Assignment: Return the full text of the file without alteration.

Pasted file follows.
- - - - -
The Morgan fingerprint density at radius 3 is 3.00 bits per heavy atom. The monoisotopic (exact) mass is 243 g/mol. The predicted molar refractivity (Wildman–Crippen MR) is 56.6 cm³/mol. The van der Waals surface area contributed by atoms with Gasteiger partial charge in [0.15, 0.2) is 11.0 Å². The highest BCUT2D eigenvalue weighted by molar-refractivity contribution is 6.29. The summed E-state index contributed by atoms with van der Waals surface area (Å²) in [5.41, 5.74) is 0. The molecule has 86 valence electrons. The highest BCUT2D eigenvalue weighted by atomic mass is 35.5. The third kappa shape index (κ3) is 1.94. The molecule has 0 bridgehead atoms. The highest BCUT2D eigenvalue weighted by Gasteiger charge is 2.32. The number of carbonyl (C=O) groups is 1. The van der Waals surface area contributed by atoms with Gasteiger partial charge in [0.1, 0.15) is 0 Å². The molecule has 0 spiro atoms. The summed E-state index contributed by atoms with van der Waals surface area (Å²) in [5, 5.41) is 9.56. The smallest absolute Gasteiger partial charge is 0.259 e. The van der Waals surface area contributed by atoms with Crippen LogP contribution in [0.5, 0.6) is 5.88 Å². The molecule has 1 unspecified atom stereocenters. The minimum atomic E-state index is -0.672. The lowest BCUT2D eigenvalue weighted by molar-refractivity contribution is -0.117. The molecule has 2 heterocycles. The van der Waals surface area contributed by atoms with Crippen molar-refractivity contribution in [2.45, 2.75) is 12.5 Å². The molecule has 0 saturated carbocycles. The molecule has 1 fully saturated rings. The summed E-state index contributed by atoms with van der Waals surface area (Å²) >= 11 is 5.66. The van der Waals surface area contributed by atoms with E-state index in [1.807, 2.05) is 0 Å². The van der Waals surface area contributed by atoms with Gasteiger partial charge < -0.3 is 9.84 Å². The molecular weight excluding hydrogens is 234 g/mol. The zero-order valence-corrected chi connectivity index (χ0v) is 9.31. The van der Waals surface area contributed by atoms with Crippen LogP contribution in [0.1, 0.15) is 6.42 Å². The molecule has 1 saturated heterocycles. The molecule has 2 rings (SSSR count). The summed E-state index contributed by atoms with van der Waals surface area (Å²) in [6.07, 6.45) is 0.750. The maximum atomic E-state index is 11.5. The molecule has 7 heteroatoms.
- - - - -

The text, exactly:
The Morgan fingerprint density at radius 3 is 3.00 bits per heavy atom. The monoisotopic (exact) mass is 243 g/mol. The predicted molar refractivity (Wildman–Crippen MR) is 56.6 cm³/mol. The van der Waals surface area contributed by atoms with Gasteiger partial charge in [0.15, 0.2) is 11.0 Å². The highest BCUT2D eigenvalue weighted by molar-refractivity contribution is 6.29. The summed E-state index contributed by atoms with van der Waals surface area (Å²) in [5.41, 5.74) is 0. The molecule has 86 valence electrons. The highest BCUT2D eigenvalue weighted by atomic mass is 35.5. The third kappa shape index (κ3) is 1.94. The molecule has 0 bridgehead atoms. The highest BCUT2D eigenvalue weighted by Gasteiger charge is 2.32. The number of carbonyl (C=O) groups is 1. The van der Waals surface area contributed by atoms with Gasteiger partial charge in [0.1, 0.15) is 0 Å². The molecule has 0 spiro atoms. The summed E-state index contributed by atoms with van der Waals surface area (Å²) in [5, 5.41) is 9.56. The smallest absolute Gasteiger partial charge is 0.259 e. The van der Waals surface area contributed by atoms with Crippen LogP contribution in [0.5, 0.6) is 5.88 Å². The molecule has 1 unspecified atom stereocenters. The minimum atomic E-state index is -0.672. The lowest BCUT2D eigenvalue weighted by molar-refractivity contribution is -0.117. The molecule has 2 heterocycles. The van der Waals surface area contributed by atoms with Crippen molar-refractivity contribution in [2.45, 2.75) is 12.5 Å². The molecule has 0 saturated carbocycles. The molecule has 1 fully saturated rings. The summed E-state index contributed by atoms with van der Waals surface area (Å²) >= 11 is 5.66. The van der Waals surface area contributed by atoms with E-state index in [1.807, 2.05) is 0 Å². The van der Waals surface area contributed by atoms with Gasteiger partial charge < -0.3 is 9.84 Å². The molecular weight excluding hydrogens is 234 g/mol. The zero-order valence-corrected chi connectivity index (χ0v) is 9.31. The van der Waals surface area contributed by atoms with Crippen LogP contribution in [0.1, 0.15) is 6.42 Å². The molecule has 1 saturated heterocycles. The molecule has 2 rings (SSSR count). The summed E-state index contributed by atoms with van der Waals surface area (Å²) in [6.07, 6.45) is 0.750. The maximum atomic E-state index is 11.5. The molecule has 7 heteroatoms.